Studia Historiae Ecclesiasticae
versão On-line ISSN 2412-4265
CHETTY, Irvin G. Towards a postcolonial Pentecostal historiography: Ramblings from the south. Studia Hist. Ecc. [online]. 2009, vol.35, n.2, pp. 1-16. ISSN 2412-4265.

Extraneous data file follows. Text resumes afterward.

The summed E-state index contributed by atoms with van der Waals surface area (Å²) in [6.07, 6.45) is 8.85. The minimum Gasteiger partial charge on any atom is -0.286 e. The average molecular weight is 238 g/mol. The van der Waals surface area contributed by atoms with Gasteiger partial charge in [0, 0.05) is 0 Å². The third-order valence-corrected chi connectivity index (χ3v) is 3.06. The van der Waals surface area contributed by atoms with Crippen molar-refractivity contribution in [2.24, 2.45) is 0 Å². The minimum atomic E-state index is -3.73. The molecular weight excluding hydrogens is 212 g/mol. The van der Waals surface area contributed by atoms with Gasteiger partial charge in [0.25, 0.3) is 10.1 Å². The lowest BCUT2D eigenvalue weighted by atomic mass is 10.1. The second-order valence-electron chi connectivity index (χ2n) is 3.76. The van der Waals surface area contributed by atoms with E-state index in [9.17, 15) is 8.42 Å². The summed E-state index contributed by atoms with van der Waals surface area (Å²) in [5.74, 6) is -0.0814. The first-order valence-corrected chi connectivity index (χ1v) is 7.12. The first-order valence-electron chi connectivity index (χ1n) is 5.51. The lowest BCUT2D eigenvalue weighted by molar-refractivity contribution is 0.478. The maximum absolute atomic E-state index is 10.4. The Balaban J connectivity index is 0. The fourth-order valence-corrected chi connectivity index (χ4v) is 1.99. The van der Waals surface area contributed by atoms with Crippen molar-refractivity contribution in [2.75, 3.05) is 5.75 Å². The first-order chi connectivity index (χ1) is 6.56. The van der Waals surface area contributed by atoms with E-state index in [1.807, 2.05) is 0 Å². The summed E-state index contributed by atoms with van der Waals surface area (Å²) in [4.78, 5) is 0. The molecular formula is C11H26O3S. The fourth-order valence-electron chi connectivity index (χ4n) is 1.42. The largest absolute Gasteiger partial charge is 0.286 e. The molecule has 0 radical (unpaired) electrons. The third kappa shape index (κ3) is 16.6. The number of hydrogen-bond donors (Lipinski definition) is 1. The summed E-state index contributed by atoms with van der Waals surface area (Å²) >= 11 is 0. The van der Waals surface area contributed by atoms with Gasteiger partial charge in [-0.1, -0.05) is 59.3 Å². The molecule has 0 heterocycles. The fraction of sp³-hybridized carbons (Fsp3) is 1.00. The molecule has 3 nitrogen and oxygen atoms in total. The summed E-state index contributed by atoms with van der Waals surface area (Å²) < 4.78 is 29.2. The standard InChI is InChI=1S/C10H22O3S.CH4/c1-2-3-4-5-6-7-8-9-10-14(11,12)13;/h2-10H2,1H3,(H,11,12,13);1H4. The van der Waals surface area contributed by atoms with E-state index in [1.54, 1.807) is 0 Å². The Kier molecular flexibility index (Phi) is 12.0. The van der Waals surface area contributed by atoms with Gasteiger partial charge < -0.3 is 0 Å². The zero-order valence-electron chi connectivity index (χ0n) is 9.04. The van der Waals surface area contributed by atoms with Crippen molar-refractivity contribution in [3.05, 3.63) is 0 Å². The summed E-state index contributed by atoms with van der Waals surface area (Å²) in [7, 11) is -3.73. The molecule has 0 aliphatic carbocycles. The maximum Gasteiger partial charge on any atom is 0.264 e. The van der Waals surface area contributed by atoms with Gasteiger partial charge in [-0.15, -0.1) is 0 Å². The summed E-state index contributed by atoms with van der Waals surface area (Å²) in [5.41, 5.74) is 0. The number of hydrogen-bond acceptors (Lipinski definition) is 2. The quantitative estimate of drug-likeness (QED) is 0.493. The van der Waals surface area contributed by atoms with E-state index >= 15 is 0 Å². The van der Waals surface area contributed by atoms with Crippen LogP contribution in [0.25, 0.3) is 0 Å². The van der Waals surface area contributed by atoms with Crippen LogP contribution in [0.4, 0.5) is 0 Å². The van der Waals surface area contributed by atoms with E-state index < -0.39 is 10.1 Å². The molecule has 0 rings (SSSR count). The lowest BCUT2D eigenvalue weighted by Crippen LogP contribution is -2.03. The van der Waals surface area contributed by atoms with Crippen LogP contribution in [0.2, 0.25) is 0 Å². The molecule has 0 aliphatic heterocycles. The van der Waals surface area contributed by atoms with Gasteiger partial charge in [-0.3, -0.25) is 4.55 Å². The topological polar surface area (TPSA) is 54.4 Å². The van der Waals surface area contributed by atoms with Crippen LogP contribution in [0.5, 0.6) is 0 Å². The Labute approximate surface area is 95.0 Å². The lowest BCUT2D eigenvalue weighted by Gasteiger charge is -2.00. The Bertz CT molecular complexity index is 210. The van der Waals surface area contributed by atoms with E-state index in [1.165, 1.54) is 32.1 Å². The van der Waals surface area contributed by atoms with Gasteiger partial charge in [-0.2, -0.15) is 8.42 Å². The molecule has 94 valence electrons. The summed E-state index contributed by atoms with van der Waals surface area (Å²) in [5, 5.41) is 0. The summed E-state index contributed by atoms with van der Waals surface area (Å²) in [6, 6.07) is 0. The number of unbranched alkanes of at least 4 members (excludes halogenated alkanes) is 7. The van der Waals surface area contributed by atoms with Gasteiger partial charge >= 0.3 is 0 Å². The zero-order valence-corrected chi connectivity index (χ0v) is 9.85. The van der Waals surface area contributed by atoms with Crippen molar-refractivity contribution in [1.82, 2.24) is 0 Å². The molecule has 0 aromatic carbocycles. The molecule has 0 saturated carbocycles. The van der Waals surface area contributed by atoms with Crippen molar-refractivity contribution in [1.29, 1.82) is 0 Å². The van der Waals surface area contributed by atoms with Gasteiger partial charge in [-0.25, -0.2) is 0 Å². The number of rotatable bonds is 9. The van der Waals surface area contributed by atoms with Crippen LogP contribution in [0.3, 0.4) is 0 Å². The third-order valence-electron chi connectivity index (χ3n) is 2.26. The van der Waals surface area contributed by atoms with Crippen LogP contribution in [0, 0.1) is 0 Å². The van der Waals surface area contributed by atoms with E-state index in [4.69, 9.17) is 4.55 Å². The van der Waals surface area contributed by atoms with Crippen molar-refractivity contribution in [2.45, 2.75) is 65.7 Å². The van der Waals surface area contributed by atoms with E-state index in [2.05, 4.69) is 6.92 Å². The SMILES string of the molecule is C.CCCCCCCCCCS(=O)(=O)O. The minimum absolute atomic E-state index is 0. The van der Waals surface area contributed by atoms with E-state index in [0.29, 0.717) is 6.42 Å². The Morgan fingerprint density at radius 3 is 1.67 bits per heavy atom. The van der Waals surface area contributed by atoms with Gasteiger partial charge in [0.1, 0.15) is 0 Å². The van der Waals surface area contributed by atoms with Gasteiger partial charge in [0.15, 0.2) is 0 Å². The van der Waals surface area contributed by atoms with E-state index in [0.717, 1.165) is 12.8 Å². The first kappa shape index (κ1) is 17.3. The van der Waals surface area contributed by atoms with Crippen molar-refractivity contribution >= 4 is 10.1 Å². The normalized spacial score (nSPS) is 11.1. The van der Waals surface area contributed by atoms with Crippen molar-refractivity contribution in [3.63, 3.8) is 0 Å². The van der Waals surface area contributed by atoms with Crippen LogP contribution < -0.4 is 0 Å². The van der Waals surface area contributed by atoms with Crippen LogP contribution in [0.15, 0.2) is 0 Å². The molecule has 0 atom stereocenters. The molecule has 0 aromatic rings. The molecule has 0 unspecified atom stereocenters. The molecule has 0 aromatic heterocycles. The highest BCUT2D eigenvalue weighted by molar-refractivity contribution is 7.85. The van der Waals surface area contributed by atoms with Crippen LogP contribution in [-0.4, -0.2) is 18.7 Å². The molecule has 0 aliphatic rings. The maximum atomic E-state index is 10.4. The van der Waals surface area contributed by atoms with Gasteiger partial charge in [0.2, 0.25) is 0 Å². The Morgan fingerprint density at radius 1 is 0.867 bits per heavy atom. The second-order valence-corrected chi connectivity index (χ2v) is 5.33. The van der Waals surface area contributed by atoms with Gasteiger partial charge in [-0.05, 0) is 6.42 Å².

This article focuses on contestations around the birth of Pentecostalism. Azusa Street Pentecostalism is very well documented therefore the bias was tilted in its favour. While this expression of Pentecostalism opened up new frontiers it also displayed some regrettable retreats around the issue of race relations. In stark contrast, both in South Africa and in Brazil, inter alia, societal concerns, inclusive of racial issues have been taken up by a new breed of Pentecostals. The current state of Pentecostalism reveals that the majority of Pentecostals live outside of the USA and Canada and that the rapidly emerging churches in the southern world are Pentecostal and indigenous, and function autonomously from Western Pentecostalism. Starting from the eighties, large independent Pentecostal churches have emerged in Africa. African Pentecostalism in South Africa is a relevant, flexible and rapidly increasing Christian formation. Unlike the dualistic tendencies of Western Christian approaches, the African Pentecostal worldview does not separate the physical from the spiritual or the individual from the social. Los Angeles cannot be viewed as the "Jerusalem" from which the "full gospel" imperialistically emanated centrifugally to the world. Other equally significant and simultaneous Pentecostal outpourings have been overlooked. Pentecostalism historiography may have to engage in perhaps one of the most important postcolonial ecclesiastical reconstructions yet.